Photo: Jake Kivanc

Res council storms The Gates

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By Salmaan Farooqui

Residence: a word that comes with dreams of wild parties and incessant debauchery. Pitman Hall hasn’t quite lived up to that mantra that residence people live for, but the Ryerson Residence Council hoped to change that for a last hurrah.

President Sarah Keith headed the affair, hoping to “end the year with a bang” with the Res Year End party, which hoped to match frosh week’s short-lived partying-peak.

“We wanted to create a sort of laid back environment for students to come and dance and enjoy time with their friends,” Keith said, wanting to change up the annual end-of-year party from a formal event to more of an “all ages nightclub feel,” based on feedback from residence students.

The group landed a nearby location at The Gates, a surprisingly spacey basement location under the Starbucks at Church and Gerrard streets. From 10 p.m., a mass migration of students inadequately dressed for the cold weather took place down the street.

The organizers decked out the venue, turning it from a basement to a full out club with a DJ (DJ Anthem Kingz), a cash bar, a mega popular photo booth, and one thing that every res party amateur has been forgetting: some quality finger food. Because what’s a good party without spring rolls, right?

Reviews on the music in particular were mixed, but students generally appreciated the club atmosphere.

“It definitely felt like a decent club in there,” said Rameko Phillips, who ventured up from Hamilton to party with his friends from residence. “And it was definitely a lot better than the residence parties have been.

“The DJ was pretty good, he played a lot of different kinds of music, he played a Jamaican track, respect to him on that one.”

Many students interviewed echoed his opinion on the night, saying the night was at least a lot better than residence parties, which have been almost non-existent in the past few months.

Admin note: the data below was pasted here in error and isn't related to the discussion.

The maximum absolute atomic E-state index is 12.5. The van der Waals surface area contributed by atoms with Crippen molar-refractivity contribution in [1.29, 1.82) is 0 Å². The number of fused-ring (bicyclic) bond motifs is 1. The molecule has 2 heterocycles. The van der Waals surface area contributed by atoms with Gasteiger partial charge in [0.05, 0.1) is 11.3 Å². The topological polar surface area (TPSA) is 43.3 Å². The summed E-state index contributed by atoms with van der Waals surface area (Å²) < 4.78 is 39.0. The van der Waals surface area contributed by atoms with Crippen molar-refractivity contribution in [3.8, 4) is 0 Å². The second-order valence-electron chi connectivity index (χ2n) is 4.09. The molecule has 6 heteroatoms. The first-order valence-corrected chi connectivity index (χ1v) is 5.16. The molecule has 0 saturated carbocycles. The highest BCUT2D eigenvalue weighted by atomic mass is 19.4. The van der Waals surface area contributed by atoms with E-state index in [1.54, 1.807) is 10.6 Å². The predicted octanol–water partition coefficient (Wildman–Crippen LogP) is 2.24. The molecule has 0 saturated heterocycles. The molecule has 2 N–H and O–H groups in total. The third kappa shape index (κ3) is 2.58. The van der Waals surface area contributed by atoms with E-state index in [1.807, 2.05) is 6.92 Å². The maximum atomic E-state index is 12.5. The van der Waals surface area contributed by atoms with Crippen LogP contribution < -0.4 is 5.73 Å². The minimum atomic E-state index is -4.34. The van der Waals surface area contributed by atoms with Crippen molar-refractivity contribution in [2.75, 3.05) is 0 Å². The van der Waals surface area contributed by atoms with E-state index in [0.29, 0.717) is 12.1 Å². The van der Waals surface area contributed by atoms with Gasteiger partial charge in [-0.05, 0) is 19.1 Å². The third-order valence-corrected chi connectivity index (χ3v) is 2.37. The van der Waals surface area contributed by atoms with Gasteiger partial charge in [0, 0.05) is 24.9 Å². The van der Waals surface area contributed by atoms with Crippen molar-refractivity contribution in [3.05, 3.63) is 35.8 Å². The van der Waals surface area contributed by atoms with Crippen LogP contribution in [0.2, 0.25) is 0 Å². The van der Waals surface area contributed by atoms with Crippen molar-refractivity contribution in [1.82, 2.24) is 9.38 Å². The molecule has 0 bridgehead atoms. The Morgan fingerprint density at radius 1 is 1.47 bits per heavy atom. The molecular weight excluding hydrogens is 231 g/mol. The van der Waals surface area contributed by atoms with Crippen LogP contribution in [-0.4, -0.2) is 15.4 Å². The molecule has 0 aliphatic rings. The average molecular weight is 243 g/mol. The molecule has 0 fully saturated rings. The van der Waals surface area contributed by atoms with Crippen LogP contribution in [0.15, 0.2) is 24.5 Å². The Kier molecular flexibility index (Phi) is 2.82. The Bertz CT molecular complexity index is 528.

Older students, like Skyler Stetler, a 20-year-old first-year student at Pitman, referred to it as an “intro to clubbing” for people who are still too young to club.

“It was for casuals people who are like ‘I can’t go to a club, but this is my chance to,’ so they jump at the chance,” Stetler stated. “For any school function, just like the ones in the Pitman cafeteria and in the one at the quad, it’s always doomed to be a bit cheesy, because people already have it in their minds that its going to be cheesy.” ​​Despite any criticism, the club was what most clubs are: loud and fun when mixed with alcohol.

Keith was ecstatic with the event, which was a culmination of two months of planning and volunteer help from almost 30 people in the Ryerson Residence Council.

“It was fantastic, they (the council) really impressed me with their work,” Keith said. “And having The Gates walking distance from residence was great.

“Now that the event is done, we’re looking to recruit next year’s council,” she continued, noting that based on what students want next year, the event could be entirely different.”

With the residence term reaching it’s last month, the Ryerson Residence Council is shifting gears to find a new council that will be organizing the frosh week and residence events for next year.

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